AUS: Coca-Cola Amatil, Schweppes, Lion fight 'cash for cans' scheme - report

By | 20 February 2013

The cash for cans scheme is being opposed by three leading drinks firms

The 'cash for cans' scheme is being opposed by three leading drinks firms

A lawyer acting for Coca-Cola Amatil, Schweppes Australia and Kirin Holdings-owned Lion has told a court that an Australian recycling scheme is a form of “prohibition” and against federal law, according to local reports.

The three companies have made a legal application to have the Northern Territory scheme – known as “cash for cans” - deemed invalid. The initiative involves customers paying a AUD0.10 deposit, which is refunded when returned to be recylced. 

The Sydney Morning Herald reported that, in court yesterday (19 February), Bret Walker, representing the three drinks companies, said: "There's a case that there's a prohibition, or a conditional prohibition ... it's a restriction of the sale of goods in the territory."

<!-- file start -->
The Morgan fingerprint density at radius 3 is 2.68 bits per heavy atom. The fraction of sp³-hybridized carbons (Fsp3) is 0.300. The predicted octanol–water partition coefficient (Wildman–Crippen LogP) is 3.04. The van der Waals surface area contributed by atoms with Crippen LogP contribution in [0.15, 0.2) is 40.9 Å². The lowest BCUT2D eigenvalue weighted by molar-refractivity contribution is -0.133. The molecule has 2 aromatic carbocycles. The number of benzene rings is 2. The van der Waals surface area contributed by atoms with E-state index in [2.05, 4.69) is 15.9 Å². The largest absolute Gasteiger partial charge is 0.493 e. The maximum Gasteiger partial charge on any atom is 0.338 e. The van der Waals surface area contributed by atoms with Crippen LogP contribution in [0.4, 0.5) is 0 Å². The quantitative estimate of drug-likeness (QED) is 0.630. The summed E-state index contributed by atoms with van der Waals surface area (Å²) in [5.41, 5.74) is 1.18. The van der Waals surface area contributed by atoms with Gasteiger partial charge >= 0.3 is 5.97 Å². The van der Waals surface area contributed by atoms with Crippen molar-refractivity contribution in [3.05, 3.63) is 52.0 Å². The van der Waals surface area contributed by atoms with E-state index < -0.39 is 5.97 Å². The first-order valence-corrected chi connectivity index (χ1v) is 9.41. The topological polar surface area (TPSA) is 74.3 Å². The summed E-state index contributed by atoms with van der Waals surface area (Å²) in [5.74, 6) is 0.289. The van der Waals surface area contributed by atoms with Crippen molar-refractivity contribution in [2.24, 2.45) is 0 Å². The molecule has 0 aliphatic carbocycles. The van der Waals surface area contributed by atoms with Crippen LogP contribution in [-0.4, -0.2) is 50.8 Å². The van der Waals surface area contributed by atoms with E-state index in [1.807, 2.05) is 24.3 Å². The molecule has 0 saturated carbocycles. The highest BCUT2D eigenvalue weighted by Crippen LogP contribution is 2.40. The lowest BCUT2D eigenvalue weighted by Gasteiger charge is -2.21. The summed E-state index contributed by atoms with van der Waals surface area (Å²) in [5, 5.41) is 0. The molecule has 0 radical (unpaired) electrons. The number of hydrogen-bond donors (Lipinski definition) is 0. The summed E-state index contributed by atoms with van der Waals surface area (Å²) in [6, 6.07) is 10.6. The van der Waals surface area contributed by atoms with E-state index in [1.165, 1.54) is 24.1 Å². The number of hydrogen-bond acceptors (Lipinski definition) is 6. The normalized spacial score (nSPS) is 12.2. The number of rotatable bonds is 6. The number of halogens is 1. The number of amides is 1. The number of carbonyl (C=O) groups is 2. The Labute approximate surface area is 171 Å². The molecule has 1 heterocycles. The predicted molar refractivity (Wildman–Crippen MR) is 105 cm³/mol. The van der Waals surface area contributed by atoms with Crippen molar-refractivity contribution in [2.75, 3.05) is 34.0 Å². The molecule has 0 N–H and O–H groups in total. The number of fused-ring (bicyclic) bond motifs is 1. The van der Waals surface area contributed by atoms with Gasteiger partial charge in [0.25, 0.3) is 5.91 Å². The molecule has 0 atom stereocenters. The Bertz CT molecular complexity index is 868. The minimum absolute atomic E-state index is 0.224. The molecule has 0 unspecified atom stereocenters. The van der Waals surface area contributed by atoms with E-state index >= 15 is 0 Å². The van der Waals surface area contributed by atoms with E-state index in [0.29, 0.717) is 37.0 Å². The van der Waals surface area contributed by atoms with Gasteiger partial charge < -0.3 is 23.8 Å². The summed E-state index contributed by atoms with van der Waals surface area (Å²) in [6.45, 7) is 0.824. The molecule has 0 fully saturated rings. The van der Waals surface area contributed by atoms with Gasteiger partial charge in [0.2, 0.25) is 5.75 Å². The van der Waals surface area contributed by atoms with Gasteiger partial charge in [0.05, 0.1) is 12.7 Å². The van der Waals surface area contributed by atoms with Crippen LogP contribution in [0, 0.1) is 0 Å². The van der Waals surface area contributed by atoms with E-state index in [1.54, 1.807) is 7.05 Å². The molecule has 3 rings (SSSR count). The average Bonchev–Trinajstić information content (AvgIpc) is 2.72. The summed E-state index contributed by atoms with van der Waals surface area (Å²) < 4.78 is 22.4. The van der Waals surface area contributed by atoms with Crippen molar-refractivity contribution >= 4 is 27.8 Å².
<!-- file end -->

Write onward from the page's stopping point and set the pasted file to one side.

However, Northern Territory solicitor general, Michael Grant QC, told the court that the scheme does not impose any prohibition on the sale of beverages, it was reported. "It's a law regulating the sale of beverages in only one particular aspect ... concerned not with whether beverages can be sold but how they can be sold," he said. 

A decision on the legal challenge is expected at a later date, it was reported.

Separately, Coca-Cola Amatil yesterday reported a drop in full-year group net profits but a rise in sales, helped by its beverage unit.  

Expert analysis

The Future of Retailing in Australia to 2016

This report provides detailed data on the size and development of retail sales of individual product types through specific retail channels and formats in Australia. It provides a detailed and comprehensive quantitative analysis of the trends affecting market development through both historic and forecast data.

Sectors: Beer & cider, Legislation, Soft drinks

Companies: Amatil, Kirin

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AUS: Coca-Cola Amatil, Schweppes, Lion fight 'cash for cans' scheme - report

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